Statistical analysis weighs the risks in the fight against COVID-19
Image: Researchers generated a map to demonstrate the mortality risk of each country.
Western Sydney University researchers have used advanced statistical analysis to better understand how countries are impacted by COVID-19.
A funded collaboration with United Arab Emirates University (UAEU) allowed researchers from the University’s School of Computer, Data and Mathematical Sciences to access a range of global datasets – to determine which countries were well-equipped to fight a global pandemic.
A UAEU task force – comprised of experts in Data Science, Epidemiology, Viral Pathology/Infections and Econometrics – also collaborated on the project.
Dr Omar Mubin, alongside PhD students Mudassar Arsalan and Belal Alsinglawi, accessed global socio-economic and COVID-19 data from World Bank, NASA, Johns Hopkins University, and Environmental Systems Research Institute (ESRI).
Using the range of data-sets, the researchers assessed countries on the basis of:
- Population – including total size of population, and median age;
- Economy – including Gross Domestic Product (GDP) per capita, and current health expenditure;
- Health capacity – including the number of hospital beds, physicians and nurses available per 1000 people; and
- Density in urban areas.
COVID-19 data as of 13 May 2020 was also used as a means of assessing countries on the basis of their number of active cases; mortality rates; and the size of their ‘susceptible population’ not yet infected by COVID-19.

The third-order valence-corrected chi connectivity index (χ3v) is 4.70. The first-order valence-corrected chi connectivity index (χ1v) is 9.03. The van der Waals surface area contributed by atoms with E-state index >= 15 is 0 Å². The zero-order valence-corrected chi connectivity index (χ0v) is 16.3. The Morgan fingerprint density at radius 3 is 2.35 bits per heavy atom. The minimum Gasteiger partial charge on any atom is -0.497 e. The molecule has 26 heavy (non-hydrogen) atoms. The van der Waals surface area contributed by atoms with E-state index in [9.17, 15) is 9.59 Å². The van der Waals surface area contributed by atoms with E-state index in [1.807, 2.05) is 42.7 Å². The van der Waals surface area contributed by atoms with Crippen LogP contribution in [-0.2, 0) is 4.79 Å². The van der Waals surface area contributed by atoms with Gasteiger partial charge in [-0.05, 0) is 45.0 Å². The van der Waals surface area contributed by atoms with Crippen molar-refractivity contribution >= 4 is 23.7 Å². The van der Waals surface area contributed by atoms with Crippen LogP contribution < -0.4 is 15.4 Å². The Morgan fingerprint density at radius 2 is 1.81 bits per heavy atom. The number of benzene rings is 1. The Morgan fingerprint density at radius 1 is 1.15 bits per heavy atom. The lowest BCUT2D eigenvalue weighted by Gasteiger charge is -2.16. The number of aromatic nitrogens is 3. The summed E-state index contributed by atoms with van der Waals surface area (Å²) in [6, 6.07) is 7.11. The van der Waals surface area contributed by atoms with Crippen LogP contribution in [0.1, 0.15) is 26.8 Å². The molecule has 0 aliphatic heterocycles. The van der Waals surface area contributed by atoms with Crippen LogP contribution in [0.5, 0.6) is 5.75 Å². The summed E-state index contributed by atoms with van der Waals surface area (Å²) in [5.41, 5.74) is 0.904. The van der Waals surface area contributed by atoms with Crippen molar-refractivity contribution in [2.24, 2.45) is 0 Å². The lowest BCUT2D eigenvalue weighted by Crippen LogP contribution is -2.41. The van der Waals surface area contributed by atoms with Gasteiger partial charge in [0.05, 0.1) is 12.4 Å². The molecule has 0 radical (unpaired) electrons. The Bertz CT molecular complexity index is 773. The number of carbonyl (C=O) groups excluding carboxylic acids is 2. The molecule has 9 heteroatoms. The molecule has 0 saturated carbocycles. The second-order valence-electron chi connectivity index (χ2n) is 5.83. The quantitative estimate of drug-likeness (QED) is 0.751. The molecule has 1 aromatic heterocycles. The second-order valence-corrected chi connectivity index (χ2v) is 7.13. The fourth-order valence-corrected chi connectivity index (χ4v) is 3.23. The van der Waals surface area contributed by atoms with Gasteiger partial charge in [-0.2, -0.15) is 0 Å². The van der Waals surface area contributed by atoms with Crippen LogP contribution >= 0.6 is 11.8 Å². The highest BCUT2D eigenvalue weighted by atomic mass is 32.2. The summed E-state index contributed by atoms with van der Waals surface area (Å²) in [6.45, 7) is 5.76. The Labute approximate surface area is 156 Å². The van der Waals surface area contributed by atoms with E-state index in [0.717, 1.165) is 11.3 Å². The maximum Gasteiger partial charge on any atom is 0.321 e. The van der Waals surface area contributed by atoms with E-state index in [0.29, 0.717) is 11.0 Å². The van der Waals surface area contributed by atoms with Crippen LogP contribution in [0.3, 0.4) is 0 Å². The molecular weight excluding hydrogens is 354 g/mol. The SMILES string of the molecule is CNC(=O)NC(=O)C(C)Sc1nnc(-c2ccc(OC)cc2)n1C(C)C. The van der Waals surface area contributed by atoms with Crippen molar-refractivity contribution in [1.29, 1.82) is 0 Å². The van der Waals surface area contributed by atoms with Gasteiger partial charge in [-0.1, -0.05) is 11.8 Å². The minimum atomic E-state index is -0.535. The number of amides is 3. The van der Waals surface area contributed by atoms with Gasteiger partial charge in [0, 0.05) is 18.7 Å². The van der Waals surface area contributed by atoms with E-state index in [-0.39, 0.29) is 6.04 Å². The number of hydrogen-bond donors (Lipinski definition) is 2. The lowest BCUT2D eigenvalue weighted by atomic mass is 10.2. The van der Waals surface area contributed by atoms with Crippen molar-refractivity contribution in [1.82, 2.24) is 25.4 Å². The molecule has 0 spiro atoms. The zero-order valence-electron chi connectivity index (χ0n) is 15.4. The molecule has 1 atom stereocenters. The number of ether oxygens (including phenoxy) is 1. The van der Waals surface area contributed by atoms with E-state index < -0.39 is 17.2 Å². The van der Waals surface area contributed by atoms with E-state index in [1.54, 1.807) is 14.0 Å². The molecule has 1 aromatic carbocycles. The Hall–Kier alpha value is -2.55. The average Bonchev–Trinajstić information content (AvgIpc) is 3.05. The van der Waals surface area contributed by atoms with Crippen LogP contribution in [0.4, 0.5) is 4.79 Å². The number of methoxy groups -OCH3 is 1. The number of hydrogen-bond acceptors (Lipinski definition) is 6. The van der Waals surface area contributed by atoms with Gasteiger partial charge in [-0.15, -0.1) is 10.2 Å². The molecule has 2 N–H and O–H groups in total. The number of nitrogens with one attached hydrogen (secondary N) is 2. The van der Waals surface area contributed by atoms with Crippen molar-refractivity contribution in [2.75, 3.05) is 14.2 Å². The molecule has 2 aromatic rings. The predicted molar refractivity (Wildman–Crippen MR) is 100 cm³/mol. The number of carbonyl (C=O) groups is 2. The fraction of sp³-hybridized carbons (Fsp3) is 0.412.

The results of the analysis, published in the International Journal of Environmental Research and Public Health,(opens in a new window) indicate that the countries with the highest mortality risk – due to their large ratio (and living patterns) of elderly population – include Japan, Norway, Germany, Switzerland, Austria, Belgium, Denmark, Sweden, Netherlands, and Finland.
“On 13 May 2020, most countries were at a similar or lower risk level than what would have been expected pre-COVID, with only 44 out of 153 countries experiencing a more than 20 percent increase in mortality risk," said Dr Mubin.
“In this study, the strongest predictor of a country’s mortality risk was its ratio of elderly people – which surpassed all other socio-economic and demographic indicators.”
Dr Mubin said the study shows the benefit of taking a multi-factor, weighted approach to determining a country’s preparedness for future pandemics.
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